ALBUMS: The Crown Jewel

On the essential RTJ4, El-P and Killer Mike take no prisoners

Impressions of RTJ4 (Art: Ron Hart)

 Artist: Run The Jewels                     Album: RTJ4                                         Label: BMG                                    ★★★★★ (5/5 stars)


Run the Jewels have been unstoppable since their inception in 2013, but RTJ4 is a new pinnacle for the duo of producer/emcee El-P and rapper Killer Mike.

Released a few days ahead of schedule as a response to public outcry following the murder of George Floyd by police, RTJ4 is a razor-sharp album that takes aim at the corrupt United States with devastating accuracy.

Their mission statement is laid out with Killer Mike’s verse on “Yankee and the Brave (ep. 4),” a mere 90 seconds into the record: 

“I got one round left, a hundred cops outside / I could shoot at them or put one between my eyes / Chose the latter, it don’t matter, it ain’t suicide / And if the news say it was that’s a goddamn lie”

Such a verse feels especially potent right now, with cities around the United States and the world protesting against police violence toward Black Americans. 

Killer Mike and El P both reach another level as both artists and public voices with their fourth album as a group. Mike’s lyricism is a consistent highlight of the record, always weaving eloquent-but-sharp points into vivid imagery. It’s impossible to separate the image of Killer Mike speaking to Atlanta in the wake of George Floyd’s murder by police from Killer MIke’s lyrics on “Walking in the Snow” about Eric Garner’s last words–ones that would be shared by Floyd not long after the song was recorded. 

Run The Jewels RTJ4, BMG 2020

El-P is still an ideal foil for Killer Mike. His tighter, more-coiled flow complements Mike’s looser, straightforward bars; if his partner enters the room shooting, El-P is a few paces behind, watching his back. His lyricism is impressive—he references killing Hitler and Do the Right Thing plus trashes Atlas Shrugged with expected swagger. But as anyone who has been with El since the Company Flow days, it is his production that proves to be the real standout

The hard-hitting beats listeners have come to expect from El-P are present, but there’s so much going on underneath and around them. On “the ground below,” he samples Gang of Four’s “Ether,” infusing the stomping beat with a rock edge. “walking in the snow” brings funk into the mix and “a few words for the firing squad” sets the somber mood for Killer Mike and El-P’s album closer/confessional.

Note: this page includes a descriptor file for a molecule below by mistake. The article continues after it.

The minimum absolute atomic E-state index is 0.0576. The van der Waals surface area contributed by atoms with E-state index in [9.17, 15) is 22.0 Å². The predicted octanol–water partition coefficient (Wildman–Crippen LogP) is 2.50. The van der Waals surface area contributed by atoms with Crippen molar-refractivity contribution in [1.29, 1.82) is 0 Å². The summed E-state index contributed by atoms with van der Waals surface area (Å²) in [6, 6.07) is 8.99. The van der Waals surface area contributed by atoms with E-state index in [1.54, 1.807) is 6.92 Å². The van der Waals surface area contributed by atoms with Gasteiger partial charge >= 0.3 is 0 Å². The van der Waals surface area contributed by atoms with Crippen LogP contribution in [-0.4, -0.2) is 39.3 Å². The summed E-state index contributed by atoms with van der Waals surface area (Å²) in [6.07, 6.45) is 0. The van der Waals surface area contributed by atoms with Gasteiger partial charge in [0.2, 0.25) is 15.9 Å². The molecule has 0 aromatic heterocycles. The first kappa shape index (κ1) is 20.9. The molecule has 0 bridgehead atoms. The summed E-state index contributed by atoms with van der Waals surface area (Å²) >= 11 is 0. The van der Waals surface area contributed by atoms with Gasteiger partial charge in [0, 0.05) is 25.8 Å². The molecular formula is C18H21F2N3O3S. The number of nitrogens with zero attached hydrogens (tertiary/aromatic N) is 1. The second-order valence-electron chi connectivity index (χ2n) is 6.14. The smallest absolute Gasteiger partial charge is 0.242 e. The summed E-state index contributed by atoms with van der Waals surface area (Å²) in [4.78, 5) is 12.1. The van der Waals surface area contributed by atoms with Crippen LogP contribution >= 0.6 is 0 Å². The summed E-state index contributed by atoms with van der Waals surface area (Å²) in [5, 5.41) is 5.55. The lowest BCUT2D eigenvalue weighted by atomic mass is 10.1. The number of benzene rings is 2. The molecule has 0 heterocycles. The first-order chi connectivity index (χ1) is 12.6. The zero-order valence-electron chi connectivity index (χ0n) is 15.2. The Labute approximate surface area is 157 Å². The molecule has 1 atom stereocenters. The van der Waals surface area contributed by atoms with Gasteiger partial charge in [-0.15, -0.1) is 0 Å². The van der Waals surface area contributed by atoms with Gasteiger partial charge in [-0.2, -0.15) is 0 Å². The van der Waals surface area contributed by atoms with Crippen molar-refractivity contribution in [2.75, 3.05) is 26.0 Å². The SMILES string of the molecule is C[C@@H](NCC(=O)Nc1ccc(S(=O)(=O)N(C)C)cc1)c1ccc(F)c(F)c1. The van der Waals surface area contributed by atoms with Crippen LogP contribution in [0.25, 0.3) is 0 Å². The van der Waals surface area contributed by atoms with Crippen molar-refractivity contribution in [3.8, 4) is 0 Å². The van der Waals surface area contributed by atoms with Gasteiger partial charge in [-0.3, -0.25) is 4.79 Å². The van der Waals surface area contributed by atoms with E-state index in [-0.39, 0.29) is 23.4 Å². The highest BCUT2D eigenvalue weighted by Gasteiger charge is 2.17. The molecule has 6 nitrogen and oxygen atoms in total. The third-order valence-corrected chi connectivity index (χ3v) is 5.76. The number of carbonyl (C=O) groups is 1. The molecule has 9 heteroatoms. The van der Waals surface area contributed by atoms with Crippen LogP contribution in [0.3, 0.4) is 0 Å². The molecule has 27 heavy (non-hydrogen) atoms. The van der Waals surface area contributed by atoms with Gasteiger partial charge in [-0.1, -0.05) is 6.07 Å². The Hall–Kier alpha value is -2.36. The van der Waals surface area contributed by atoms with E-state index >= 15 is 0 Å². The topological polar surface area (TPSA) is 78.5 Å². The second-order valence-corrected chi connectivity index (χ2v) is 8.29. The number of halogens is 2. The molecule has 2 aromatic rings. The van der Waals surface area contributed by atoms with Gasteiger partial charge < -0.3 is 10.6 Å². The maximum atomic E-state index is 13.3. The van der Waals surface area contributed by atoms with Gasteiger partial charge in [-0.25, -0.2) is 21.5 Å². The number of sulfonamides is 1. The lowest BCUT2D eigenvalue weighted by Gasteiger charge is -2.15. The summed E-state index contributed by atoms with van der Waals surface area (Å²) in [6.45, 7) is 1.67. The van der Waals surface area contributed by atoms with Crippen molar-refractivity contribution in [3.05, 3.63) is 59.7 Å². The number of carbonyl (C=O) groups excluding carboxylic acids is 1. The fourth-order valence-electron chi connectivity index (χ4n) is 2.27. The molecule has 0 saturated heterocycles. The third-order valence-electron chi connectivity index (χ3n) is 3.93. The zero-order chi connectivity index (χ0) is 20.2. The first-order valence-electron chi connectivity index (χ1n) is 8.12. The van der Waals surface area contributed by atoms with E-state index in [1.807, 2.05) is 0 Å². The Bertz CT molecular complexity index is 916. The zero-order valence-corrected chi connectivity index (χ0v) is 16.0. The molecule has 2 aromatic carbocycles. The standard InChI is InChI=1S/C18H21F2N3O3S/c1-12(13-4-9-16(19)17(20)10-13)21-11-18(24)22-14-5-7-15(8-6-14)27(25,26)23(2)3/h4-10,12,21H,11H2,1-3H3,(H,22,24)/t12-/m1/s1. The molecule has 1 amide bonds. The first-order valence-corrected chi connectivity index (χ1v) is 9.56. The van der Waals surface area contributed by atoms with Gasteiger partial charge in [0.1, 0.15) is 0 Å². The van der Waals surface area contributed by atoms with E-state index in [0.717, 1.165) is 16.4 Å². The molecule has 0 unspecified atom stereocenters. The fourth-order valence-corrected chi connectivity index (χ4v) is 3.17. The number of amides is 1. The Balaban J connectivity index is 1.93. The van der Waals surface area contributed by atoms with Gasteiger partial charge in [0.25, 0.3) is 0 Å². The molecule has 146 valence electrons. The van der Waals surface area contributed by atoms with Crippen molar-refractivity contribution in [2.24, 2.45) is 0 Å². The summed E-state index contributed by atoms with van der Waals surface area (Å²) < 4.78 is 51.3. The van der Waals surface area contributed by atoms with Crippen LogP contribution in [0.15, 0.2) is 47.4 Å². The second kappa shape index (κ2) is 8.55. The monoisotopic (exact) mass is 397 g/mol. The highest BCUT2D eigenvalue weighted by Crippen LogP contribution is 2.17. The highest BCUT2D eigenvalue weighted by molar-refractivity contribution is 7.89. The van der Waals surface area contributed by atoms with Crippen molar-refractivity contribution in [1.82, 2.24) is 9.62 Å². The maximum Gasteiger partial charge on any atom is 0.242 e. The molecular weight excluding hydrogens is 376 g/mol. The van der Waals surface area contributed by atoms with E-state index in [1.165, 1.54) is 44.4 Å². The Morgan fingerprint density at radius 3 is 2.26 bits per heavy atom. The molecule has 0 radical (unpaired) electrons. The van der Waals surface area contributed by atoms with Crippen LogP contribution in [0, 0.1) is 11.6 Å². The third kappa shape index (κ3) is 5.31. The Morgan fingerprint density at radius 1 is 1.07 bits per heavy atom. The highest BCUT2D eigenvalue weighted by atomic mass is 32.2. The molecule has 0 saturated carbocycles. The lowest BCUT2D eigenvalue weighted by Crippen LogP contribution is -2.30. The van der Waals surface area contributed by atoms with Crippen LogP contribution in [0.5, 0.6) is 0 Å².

Run the Jewels themselves tackle most of the verses on RTJ4, but the album isn’t without its guests. DJ Premier and Greg Nice feature prominently on single “ooh la la” and 2 Chainz takes a verse on “out of sight.” Regular collaborator Gangsta Boo is here, energetically trading verses with El-P on “walking in the snow.” Josh Homme and Mavis Staples, meanwhile, appear on “pulling the pin.”

But the most thrilling collaboration is on “JU$T.” Reclusive Rage Against the Machine vocalist Zack de la Rocha and Pharrell Williams join Run the Jewels for perhaps the most incendiary song on RTJ4, invoking double meanings with lines like “Look at all these slave masters posin’ on your dollar.” Williams is the odd man out on the track, but not in a negative sense—his happier tone juxtaposes de la Rocha’s venomous delivery without diminishing his calls to run the map (and the jewels) before time runs out. 

When RTJ4 was written and recorded, things in the United States were different, but not really. George Floyd was still alive, but Eric Garner was not. That is the most striking and memorable thing about the album: the songs on RTJ4 resonate so deeply because they are a searing indictment of the systemic racism that plagues the United States. RTJ4 feels like the most realized version of the duo’s vision thus far. No matter what comes next, Run the Jewels have made the perfect album for the times. 

 

 

 

 

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Vince Bellino

Vince Bellino is a Philadelphia-based journalist specializing in music and entertainment. His work has appeared in Daily Dot, Decibel, Philadelphia Weekly and Grid, among other publications.

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